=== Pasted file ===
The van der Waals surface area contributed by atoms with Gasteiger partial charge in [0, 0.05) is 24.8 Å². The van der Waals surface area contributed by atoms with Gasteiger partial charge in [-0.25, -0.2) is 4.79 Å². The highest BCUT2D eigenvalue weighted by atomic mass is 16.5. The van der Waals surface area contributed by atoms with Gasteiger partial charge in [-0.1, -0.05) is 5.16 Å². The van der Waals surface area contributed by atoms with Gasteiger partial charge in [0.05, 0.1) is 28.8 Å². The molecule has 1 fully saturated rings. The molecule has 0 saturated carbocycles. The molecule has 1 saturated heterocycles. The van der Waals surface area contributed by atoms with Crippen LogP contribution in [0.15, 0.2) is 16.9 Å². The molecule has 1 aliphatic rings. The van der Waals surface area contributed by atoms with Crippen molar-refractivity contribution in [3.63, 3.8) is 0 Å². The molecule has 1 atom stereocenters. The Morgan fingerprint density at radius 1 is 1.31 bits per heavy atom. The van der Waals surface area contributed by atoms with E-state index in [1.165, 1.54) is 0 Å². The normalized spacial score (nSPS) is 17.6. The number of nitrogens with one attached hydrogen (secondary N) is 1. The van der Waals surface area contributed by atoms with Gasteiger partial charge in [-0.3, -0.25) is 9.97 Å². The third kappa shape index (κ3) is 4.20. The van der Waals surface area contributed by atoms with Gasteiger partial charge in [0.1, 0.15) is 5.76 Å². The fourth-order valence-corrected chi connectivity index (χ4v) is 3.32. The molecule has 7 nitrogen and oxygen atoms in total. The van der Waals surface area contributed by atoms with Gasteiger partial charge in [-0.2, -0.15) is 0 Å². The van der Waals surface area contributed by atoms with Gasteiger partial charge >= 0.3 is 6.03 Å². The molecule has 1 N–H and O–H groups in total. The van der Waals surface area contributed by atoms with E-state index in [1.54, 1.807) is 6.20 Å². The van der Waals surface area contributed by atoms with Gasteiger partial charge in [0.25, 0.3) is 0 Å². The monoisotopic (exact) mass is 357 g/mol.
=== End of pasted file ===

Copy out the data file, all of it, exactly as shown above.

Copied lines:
The van der Waals surface area contributed by atoms with Gasteiger partial charge in [0, 0.05) is 24.8 Å². The van der Waals surface area contributed by atoms with Gasteiger partial charge in [-0.25, -0.2) is 4.79 Å². The highest BCUT2D eigenvalue weighted by atomic mass is 16.5. The van der Waals surface area contributed by atoms with Gasteiger partial charge in [-0.1, -0.05) is 5.16 Å². The van der Waals surface area contributed by atoms with Gasteiger partial charge in [0.05, 0.1) is 28.8 Å². The molecule has 1 fully saturated rings. The molecule has 0 saturated carbocycles. The molecule has 1 saturated heterocycles. The van der Waals surface area contributed by atoms with Crippen LogP contribution in [0.15, 0.2) is 16.9 Å². The molecule has 1 aliphatic rings. The van der Waals surface area contributed by atoms with Crippen molar-refractivity contribution in [3.63, 3.8) is 0 Å². The molecule has 1 atom stereocenters. The Morgan fingerprint density at radius 1 is 1.31 bits per heavy atom. The van der Waals surface area contributed by atoms with E-state index in [1.165, 1.54) is 0 Å². The normalized spacial score (nSPS) is 17.6. The number of nitrogens with one attached hydrogen (secondary N) is 1. The van der Waals surface area contributed by atoms with Gasteiger partial charge in [-0.3, -0.25) is 9.97 Å². The third kappa shape index (κ3) is 4.20. The van der Waals surface area contributed by atoms with Gasteiger partial charge in [0.1, 0.15) is 5.76 Å². The fourth-order valence-corrected chi connectivity index (χ4v) is 3.32. The molecule has 7 nitrogen and oxygen atoms in total. The van der Waals surface area contributed by atoms with Gasteiger partial charge in [-0.2, -0.15) is 0 Å². The van der Waals surface area contributed by atoms with Gasteiger partial charge >= 0.3 is 6.03 Å². The molecule has 1 N–H and O–H groups in total. The van der Waals surface area contributed by atoms with E-state index in [1.54, 1.807) is 6.20 Å². The van der Waals surface area contributed by atoms with Gasteiger partial charge in [0.25, 0.3) is 0 Å². The monoisotopic (exact) mass is 357 g/mol.